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How does a manager know what needs to be improved and what help can he get to decide?
Academic journals are stuffed with papers about what knowledge and practices it takes to really succeed at doing X, where X is some organisational method of getting things done.
Martin Fowler defines them like this:
A maturity model is a tool that helps people assess the current effectiveness of a person or group and supports figuring out what capabilities they need to acquire next in order to improve their performance.
The idea is that if a manager does not know what needs to be improved to do X then well now he has a list. With the addition of some little boxes he has a checklist.
Here is what that might look like (and you should pray your checklist is half as rational as this one):
The problem with checklists is that people take it very seriously when there is a box without a tick. They start to ask questions and get judgy. The people being judged can't then help but try to put a tick in every box. Judgement placed upon them replaces the judgement exercised by them and they become box-tickers.
Henrik Kniberg, the author of the example checklist above, spells out what this might look like in practice:
Lisa: “But we do 2 week sprints and almost always manage to deliver what we commit to, and the customers are happy. Sprint burndown charts wouldn’t add value at this stage.”
Big Boss: “Well it says here that you should do it, so don’t let me catch you cheating again, or I’ll call in the Scrum Police!”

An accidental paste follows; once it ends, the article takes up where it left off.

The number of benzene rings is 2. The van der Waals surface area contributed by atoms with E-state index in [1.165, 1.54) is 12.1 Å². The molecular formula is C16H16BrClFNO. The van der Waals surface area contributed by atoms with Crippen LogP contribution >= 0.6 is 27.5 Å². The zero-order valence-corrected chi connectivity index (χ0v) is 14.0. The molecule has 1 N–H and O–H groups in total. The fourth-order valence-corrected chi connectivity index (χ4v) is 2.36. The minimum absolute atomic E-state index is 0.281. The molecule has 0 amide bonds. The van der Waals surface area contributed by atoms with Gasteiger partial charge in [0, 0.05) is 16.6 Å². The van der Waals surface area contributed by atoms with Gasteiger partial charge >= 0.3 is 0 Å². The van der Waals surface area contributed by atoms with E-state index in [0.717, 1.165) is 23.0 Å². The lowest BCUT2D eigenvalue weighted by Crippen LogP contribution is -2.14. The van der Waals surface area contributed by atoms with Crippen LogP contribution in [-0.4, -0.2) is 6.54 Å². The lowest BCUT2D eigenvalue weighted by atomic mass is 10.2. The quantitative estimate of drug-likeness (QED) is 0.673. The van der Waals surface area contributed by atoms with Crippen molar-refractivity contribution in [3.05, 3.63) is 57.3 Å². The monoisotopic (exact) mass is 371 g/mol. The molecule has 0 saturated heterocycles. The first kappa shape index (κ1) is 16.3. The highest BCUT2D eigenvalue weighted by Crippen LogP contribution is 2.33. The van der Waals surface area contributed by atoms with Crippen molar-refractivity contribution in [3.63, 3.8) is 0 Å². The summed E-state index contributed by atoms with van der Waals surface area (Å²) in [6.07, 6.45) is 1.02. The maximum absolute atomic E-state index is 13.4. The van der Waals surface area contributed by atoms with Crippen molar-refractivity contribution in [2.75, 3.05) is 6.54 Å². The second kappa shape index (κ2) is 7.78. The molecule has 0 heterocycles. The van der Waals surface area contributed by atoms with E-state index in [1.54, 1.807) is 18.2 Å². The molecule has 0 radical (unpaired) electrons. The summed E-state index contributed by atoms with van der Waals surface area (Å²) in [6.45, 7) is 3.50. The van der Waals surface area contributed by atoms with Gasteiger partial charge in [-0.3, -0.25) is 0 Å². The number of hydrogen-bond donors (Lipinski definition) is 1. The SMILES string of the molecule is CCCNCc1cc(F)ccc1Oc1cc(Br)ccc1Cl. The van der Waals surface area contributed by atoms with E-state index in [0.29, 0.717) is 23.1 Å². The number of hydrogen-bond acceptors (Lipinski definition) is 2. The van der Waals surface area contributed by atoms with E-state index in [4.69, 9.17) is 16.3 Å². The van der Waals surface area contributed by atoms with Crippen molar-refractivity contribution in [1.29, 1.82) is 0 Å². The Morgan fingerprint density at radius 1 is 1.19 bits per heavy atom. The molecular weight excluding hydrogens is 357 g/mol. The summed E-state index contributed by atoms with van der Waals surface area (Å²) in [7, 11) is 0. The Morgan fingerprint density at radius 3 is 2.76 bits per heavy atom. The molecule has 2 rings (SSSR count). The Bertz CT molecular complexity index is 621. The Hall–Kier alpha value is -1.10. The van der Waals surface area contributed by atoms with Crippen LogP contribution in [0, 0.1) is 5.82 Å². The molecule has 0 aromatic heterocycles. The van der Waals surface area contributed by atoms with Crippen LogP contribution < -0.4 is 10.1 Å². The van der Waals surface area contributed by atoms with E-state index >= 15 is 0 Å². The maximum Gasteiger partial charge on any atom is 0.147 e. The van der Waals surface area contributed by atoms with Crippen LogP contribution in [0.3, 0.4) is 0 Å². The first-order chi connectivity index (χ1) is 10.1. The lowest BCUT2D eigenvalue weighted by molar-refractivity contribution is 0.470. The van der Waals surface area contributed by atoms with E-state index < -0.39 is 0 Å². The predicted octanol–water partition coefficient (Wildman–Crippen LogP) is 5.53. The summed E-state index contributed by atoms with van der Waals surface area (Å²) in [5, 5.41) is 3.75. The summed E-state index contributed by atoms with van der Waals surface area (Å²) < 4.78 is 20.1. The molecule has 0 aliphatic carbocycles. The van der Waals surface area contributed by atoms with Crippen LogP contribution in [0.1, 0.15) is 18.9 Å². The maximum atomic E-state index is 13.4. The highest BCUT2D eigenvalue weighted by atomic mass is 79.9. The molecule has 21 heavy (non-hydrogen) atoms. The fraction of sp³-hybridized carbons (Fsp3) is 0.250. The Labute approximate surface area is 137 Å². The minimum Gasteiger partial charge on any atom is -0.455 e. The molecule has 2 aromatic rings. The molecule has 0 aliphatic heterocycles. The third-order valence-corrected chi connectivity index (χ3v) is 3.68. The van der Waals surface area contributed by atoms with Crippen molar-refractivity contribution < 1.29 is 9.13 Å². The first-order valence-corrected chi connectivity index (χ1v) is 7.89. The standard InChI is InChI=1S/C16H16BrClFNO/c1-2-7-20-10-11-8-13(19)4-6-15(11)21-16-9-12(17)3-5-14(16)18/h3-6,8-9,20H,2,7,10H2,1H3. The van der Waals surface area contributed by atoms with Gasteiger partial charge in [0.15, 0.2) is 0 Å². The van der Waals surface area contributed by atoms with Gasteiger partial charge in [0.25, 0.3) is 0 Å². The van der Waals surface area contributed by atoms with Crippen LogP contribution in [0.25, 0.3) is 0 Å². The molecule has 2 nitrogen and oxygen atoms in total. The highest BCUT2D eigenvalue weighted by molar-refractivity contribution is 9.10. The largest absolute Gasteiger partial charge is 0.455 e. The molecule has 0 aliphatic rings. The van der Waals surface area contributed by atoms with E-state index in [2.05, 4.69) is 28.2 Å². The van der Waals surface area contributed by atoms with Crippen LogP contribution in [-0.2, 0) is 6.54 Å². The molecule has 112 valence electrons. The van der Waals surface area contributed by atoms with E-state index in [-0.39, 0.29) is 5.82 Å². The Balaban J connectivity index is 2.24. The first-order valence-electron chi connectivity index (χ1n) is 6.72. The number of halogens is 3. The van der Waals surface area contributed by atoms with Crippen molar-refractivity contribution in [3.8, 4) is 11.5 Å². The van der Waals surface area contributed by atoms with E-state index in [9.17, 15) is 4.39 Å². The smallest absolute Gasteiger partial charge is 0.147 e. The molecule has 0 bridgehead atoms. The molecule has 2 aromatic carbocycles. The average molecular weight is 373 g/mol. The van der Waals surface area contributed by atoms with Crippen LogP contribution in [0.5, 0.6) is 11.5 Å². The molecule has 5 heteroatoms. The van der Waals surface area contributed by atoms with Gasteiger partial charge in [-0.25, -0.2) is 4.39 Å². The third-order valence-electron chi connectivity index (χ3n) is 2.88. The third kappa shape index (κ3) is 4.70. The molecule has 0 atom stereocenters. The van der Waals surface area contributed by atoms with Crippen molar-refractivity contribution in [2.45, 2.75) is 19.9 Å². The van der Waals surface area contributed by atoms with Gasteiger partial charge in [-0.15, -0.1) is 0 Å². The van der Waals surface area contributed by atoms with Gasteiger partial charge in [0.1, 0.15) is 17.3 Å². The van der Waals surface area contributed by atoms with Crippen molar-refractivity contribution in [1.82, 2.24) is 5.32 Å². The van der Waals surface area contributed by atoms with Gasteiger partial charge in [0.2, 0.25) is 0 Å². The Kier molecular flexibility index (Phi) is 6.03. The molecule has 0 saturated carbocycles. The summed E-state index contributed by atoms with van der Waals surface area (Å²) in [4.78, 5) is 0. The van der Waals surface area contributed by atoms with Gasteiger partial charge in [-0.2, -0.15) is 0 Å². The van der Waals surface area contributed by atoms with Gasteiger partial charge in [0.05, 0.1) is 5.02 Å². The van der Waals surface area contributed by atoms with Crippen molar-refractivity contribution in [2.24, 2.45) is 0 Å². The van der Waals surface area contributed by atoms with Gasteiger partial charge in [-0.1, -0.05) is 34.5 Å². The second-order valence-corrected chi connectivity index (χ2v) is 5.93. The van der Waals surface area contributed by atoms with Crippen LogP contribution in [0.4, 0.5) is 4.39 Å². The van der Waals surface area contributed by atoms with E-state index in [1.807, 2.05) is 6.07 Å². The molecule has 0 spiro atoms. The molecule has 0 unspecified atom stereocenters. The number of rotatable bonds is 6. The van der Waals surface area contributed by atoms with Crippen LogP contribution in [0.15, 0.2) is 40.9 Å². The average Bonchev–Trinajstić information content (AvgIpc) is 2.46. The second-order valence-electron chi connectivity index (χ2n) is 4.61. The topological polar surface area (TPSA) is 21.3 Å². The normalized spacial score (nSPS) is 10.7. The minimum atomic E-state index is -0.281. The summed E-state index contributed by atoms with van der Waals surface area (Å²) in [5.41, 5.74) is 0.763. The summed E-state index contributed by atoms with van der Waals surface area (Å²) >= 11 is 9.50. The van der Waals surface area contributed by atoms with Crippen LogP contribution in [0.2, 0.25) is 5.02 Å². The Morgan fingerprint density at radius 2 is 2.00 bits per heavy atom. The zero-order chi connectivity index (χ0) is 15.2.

That looks like a disaster to me.
Compared to the academic tradition the Agile movement is the new kid on the block. It has an image of being more modern and more relaxed and therefore feels younger. This is true, but another way of looking at it is that now we have access to more experience of software development, itself a very new field. This has given our generation the tools to approach ignorance with confidence and to value individual autonomy, feedback, and lived-experience over 1970s-era managerial innovations.
A gap in a checklist is no longer a crime, the checklist is the crime.
But how do you tailor your process improvement methods to match your values? How does a manager know what he needs to improve for a team if it is not on a list? What is needed is a new way to put it on a list, and to place the autonomous team at the center of that new process.
Enter the "Spotify Squad Health Check":
At Spotify we’ve done careful experimentation with this for several years, and found some ways that work fairly OK (as in more gain than pain). At best Helpful, at worst Meh, and so far never a Disaster. We’ve introduced this health check model to several other companies as well and heard similar results
the primary audience is the team itself rather than management.
The health check process involves identifying around 10 questions or themes for the team to discuss and capturing their sentiment about each theme. The theme "can we release easily?" might elicit responses of "our releases are awesome/meh/crappy" i.e. green, amber and red, the colours of a traffic light.